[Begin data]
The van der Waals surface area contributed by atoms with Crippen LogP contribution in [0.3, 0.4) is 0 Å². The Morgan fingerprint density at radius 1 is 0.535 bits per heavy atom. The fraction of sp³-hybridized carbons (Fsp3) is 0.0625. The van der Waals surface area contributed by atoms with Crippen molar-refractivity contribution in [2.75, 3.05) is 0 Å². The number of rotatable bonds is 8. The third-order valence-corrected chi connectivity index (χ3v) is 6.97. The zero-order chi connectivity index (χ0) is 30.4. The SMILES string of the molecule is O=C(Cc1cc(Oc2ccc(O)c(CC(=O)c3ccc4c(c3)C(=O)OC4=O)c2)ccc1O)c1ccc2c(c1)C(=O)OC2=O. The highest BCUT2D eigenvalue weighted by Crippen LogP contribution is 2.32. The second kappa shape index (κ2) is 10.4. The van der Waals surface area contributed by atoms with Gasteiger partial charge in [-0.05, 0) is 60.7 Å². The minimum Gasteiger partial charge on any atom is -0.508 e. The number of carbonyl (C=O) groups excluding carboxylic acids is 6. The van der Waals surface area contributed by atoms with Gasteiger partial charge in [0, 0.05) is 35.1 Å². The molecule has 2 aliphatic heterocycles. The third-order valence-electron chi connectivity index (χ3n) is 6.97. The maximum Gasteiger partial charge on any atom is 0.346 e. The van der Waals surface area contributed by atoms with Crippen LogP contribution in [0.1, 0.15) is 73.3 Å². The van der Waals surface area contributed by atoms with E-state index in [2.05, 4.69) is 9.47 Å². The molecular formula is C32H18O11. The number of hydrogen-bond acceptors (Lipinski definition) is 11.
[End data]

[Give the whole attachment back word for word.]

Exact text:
The van der Waals surface area contributed by atoms with Crippen LogP contribution in [0.3, 0.4) is 0 Å². The Morgan fingerprint density at radius 1 is 0.535 bits per heavy atom. The fraction of sp³-hybridized carbons (Fsp3) is 0.0625. The van der Waals surface area contributed by atoms with Crippen molar-refractivity contribution in [2.75, 3.05) is 0 Å². The number of rotatable bonds is 8. The third-order valence-corrected chi connectivity index (χ3v) is 6.97. The zero-order chi connectivity index (χ0) is 30.4. The SMILES string of the molecule is O=C(Cc1cc(Oc2ccc(O)c(CC(=O)c3ccc4c(c3)C(=O)OC4=O)c2)ccc1O)c1ccc2c(c1)C(=O)OC2=O. The highest BCUT2D eigenvalue weighted by Crippen LogP contribution is 2.32. The second kappa shape index (κ2) is 10.4. The van der Waals surface area contributed by atoms with Gasteiger partial charge in [-0.05, 0) is 60.7 Å². The minimum Gasteiger partial charge on any atom is -0.508 e. The number of carbonyl (C=O) groups excluding carboxylic acids is 6. The van der Waals surface area contributed by atoms with Gasteiger partial charge in [0, 0.05) is 35.1 Å². The molecule has 2 aliphatic heterocycles. The third-order valence-electron chi connectivity index (χ3n) is 6.97. The maximum Gasteiger partial charge on any atom is 0.346 e. The van der Waals surface area contributed by atoms with Crippen LogP contribution in [0.1, 0.15) is 73.3 Å². The van der Waals surface area contributed by atoms with E-state index in [2.05, 4.69) is 9.47 Å². The molecular formula is C32H18O11. The number of hydrogen-bond acceptors (Lipinski definition) is 11.